Friday Faves is our weekly blog series highlighting a few select pieces from the REG team’s reading lists. You can catch up on past Friday Faves on the archive

The Future of Your Office Is in a VR Headset

Anne says: Have you got your Zoom shirt on? (See last week’s Friday Fave if you don’t know what that is!) Or are you over video conference dress codes? If you’re still figuring out what to wear, stop! The rest of us have moved on and we’re already meeting in virtual reality (VR) where dress codes seem even less significant.

VR is not a new technology and VR headsets used in games have been around since the early 1990s. The more recent development of consumer grade headsets enables the current innovations to be applied for remote and distributed workers to interact in their workplace. The program featured in the short video is interesting as it attempts to create a “holographic collaboration platform” and uses avatars, developed from photos, to represent you more realistically. The CEO of Spatial, Anand Agarawala, describes the experience as a combination of Zoom and teleportation. Perhaps that’s a little more SciFi or wishful thinking – but it illustrates what these types of companies are attempting to do.

The Spatial example demonstrated in the WSJ video is intriguing. Allowing that I’m not participating in the scene through a VR headset, I’m watching them interact as an observer on video, there’s a sense of weirdness – not creepy weird, more awkwardness. The eye contact is fascinating – considering how much interaction and communication is created through eye contact – watch the avatars’ eyes, they’re close enough that you don’t react or need to look away. However, for me, that’s about where the realism ends. The mouths are like a rough animation and the hands are oddly shaped, and then there’s the legs – wait, what legs? So you’re in your VR workplace, moving around like floating upper torsos. It reminded me of Second Life (remember that?) but less engaging.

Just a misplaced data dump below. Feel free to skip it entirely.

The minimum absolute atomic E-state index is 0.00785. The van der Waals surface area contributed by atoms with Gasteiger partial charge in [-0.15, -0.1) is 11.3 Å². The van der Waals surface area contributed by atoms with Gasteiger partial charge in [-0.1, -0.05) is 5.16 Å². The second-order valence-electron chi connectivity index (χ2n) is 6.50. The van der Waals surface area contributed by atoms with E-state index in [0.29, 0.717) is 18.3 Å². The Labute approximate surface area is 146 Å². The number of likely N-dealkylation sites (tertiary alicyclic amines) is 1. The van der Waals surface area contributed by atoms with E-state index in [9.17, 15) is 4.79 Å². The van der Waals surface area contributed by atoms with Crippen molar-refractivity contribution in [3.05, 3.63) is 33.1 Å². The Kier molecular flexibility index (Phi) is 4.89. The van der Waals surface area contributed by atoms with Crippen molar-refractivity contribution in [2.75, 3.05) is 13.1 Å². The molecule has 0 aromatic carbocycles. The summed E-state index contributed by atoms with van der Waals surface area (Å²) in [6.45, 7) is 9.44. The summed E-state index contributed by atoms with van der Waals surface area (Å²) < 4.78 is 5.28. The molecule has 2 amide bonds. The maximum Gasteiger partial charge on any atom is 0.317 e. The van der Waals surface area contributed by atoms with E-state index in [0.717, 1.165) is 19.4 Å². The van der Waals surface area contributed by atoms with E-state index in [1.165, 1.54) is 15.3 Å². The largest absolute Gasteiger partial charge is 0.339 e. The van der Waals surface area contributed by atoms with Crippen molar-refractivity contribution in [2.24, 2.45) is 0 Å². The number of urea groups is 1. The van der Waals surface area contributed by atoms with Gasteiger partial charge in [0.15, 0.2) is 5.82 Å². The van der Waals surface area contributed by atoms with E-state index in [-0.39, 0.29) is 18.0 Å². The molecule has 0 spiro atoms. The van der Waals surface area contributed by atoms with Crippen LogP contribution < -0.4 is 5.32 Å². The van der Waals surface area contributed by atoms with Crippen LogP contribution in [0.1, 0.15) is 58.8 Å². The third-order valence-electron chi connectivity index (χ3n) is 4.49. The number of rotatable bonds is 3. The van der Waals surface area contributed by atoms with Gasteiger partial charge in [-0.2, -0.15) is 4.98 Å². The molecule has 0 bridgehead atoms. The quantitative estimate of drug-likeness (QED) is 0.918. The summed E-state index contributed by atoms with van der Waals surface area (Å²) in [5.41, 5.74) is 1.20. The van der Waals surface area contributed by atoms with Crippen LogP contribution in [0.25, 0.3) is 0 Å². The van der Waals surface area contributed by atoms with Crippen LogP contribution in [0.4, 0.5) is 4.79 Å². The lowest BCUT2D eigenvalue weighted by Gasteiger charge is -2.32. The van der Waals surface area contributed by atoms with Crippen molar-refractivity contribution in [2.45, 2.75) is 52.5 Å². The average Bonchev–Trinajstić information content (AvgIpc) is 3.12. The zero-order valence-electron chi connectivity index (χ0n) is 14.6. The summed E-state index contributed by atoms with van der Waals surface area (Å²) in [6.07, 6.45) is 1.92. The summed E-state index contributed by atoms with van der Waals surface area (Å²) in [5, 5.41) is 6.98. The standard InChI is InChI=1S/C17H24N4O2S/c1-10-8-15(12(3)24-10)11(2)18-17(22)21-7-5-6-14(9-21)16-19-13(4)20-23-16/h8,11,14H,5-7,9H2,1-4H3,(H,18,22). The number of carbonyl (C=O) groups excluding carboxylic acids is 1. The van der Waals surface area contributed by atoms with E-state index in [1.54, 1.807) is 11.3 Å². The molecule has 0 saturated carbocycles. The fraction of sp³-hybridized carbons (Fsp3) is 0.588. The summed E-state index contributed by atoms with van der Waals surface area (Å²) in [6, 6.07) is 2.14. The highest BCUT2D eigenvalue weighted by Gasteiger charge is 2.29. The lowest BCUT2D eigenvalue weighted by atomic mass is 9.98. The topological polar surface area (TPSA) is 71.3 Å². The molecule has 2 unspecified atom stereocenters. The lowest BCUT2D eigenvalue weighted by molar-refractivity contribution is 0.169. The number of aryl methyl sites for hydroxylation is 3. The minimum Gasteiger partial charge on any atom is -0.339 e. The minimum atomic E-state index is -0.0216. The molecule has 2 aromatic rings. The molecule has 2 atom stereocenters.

While developments in these types of technologies are exciting and companies like Spatial are creating new ways of interacting, I think we still have a way to go before working from home will be via VR headsets. We need to think differently about how we are constantly striving to replicate the office experience. Perhaps we could gain more from exploring how we could enhance our virtual in-person experiences by embracing these new technologies in different ways.

We’d love to hear from anyone that has used VR or similar technologies and would like to share those experiences with readers of Friday Faves.

Watchhttps://www.wsj.com/video/series/joanna-stern-personal-technology/the-future-of-your-office-is-in-a-vr-headset/774E11D3-C8F3-43B3-9674-C6B145650EF7?mod=followjoannastern

Moving beyond remote: Workplace transformation in the wake of Covid-19

Jakkii says: In partnership with GlobalWebIndex, Slack conducted a survey of around 9000 respondents across six countries that looked into remote work in 2020 – what’s working well, and what isn’t. This week, in conjunction with their conference Slack Frontiers (7-9 October, online for 2020), they’ve released the findings this week.

There are 5 key takeaways from their research:

  1. People prefer choice.
  2. Remote work is a net positive.
  3. But not for everyone. 
  4. Relationships matter.
  5. It’s time to work differently.